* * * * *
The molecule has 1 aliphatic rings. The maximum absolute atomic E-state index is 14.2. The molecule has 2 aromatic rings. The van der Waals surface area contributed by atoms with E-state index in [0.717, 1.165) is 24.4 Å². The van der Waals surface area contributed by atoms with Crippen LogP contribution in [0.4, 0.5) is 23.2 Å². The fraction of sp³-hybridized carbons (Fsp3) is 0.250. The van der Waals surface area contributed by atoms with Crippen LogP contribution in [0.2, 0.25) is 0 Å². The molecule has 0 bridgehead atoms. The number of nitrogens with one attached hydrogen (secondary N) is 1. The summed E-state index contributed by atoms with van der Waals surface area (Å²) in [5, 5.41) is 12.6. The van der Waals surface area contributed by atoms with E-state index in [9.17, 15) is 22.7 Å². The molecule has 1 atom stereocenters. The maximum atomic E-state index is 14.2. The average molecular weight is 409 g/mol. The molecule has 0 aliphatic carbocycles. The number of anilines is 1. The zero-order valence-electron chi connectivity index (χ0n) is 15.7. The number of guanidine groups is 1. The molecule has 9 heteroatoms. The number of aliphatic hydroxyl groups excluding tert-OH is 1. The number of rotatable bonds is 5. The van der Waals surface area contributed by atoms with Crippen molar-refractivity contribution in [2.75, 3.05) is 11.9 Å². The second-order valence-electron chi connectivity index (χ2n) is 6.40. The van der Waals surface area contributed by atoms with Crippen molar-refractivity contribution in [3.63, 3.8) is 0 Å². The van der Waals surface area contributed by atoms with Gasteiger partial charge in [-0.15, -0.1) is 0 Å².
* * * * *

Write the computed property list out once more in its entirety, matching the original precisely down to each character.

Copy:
The molecule has 1 aliphatic rings. The maximum absolute atomic E-state index is 14.2. The molecule has 2 aromatic rings. The van der Waals surface area contributed by atoms with E-state index in [0.717, 1.165) is 24.4 Å². The van der Waals surface area contributed by atoms with Crippen LogP contribution in [0.4, 0.5) is 23.2 Å². The fraction of sp³-hybridized carbons (Fsp3) is 0.250. The van der Waals surface area contributed by atoms with Crippen LogP contribution in [0.2, 0.25) is 0 Å². The molecule has 0 bridgehead atoms. The number of nitrogens with one attached hydrogen (secondary N) is 1. The summed E-state index contributed by atoms with van der Waals surface area (Å²) in [5, 5.41) is 12.6. The van der Waals surface area contributed by atoms with E-state index in [9.17, 15) is 22.7 Å². The molecule has 1 atom stereocenters. The maximum atomic E-state index is 14.2. The average molecular weight is 409 g/mol. The molecule has 0 aliphatic carbocycles. The number of anilines is 1. The zero-order valence-electron chi connectivity index (χ0n) is 15.7. The number of guanidine groups is 1. The molecule has 9 heteroatoms. The number of aliphatic hydroxyl groups excluding tert-OH is 1. The number of rotatable bonds is 5. The van der Waals surface area contributed by atoms with Crippen molar-refractivity contribution in [2.75, 3.05) is 11.9 Å². The second-order valence-electron chi connectivity index (χ2n) is 6.40. The van der Waals surface area contributed by atoms with Crippen molar-refractivity contribution in [3.63, 3.8) is 0 Å². The van der Waals surface area contributed by atoms with Gasteiger partial charge in [-0.15, -0.1) is 0 Å².